Rowlandson, Thomas "A Rough Sketch of the Times, as Deleniated by Sir Francis Burdett."

Rowlandson, Thomas "A Rough Sketch of the Times, as Deleniated by Sir Francis Burdett."

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Thomas Rowlandson (1756-1827).  "A Rough Sketch of the Times, as Deleniated by Sir Francis Burdett."

London: Thomas Tegg, May 9, 1819. Tegg's Caricatures No. 15. Hand colored etching. 8 1/2 x 12 7/8 (neat lines). Small hole in bottom margin below text. Some browning.

Trained at the Royal Academy Schools and in Paris, Thomas Rowlandson quickly earned a reputation as a caricature expert. His sharp eye, comic renderings, and delicate use of color soon established him as one of the important English artists of his period. In order to fund his expensive, convivial lifestyle, he produced numerous prints and series of prints, poking cleverly at British society and popular culture.

Sir Francis Burdett (1770-1844, a prominent political reformer and member of Parliament) is shown standing in the center of the image, a sash across his breast labeled Magna Charta and Bill of Rights; he holds The Genius of Honour and Integrity by the hand, and, pointing to The Monster of Corruption, observes: 'Look here upon this picture, and on this, and then judge for yourselves.' The persons of both patriot and monster are mapped out with inscriptions, their several parts being typically labelled: The Genius of Honour possesses 'a Sound Mind;' 'An Eye ever watchful to the Welfare of his fellow Citizens;' 'A Tongue that never belied a good Heart;' 'An Upright Breast and an Honest Heart;' 'A Shoulder that never shrinks in Trouble;' 'A Lover of Peace and Plenty and a Plain Liver;' 'Pockets ever open to the necessities of Fellow Ceatures;' 'A Knee to Religion;' 'Legs ever steady in his Country's Cause;' and 'Feet to crush tyranny;' while in his 'Hand of Justice' is displayed a declaration of these principles: 'A staunch supporter of the Bill of Rights; an Advocate for a Fair Representation of the people, and an enemy to Bribery and Corruption.'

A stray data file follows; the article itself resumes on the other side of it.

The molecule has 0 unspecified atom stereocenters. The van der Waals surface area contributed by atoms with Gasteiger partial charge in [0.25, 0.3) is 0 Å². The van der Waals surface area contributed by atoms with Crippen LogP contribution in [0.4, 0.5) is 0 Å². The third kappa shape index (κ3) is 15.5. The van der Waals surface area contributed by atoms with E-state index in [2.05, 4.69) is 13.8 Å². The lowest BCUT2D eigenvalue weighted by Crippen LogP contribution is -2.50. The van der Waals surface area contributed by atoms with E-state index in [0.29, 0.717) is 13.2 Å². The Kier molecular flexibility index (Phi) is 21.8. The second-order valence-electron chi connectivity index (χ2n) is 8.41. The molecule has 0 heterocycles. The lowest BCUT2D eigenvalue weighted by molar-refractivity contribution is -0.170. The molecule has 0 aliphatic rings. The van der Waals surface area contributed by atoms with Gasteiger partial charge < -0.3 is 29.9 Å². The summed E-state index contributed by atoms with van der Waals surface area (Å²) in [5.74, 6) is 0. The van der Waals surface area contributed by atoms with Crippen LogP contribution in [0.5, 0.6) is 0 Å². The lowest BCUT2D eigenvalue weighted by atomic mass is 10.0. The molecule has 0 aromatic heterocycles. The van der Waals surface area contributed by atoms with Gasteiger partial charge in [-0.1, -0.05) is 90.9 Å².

To the right of the page the attributes of The Monster of Corruption are shown. The head of the monster is marked 'Professions and Promises;' his nose has 'a scent for Interest;' his huge eye sees only 'Interest', and he has a "Mouth of Guile; he wears a 'Collar of Corruption;' is 'a Cringing Soul,' has a 'Pampered Appetite;' and 'a Rotten Borough,' and possesses 'Secret Service Money.' His 'Arms of Power' end in 'Hands of Extortion,' which grasp 'Pensions, Reversions, Perquisites of Office,' and a 'Bag of Bribery;' he is supported on 'Legs of Luxury and Feet of Connivance.'

This social satire places Burdett, with the virtue of Cato the Elder, in the company of British men such as John Wilkes, Arthur Beardmore, John Lilburne, and others.

Other caricatures by Thomas Rowlandson:

"Dr. Syntax Made Free of the Cellar"

"Humours of Houndsditch, or, Mrs. Shevi in a Longing Condition."

"Jews at a Luncheon. Or, a peep into Duke's Place."

"A maiden aunt smelling fire."

"Mrs. Smouch Longing for Piggy."

"Symptoms of Sanctity."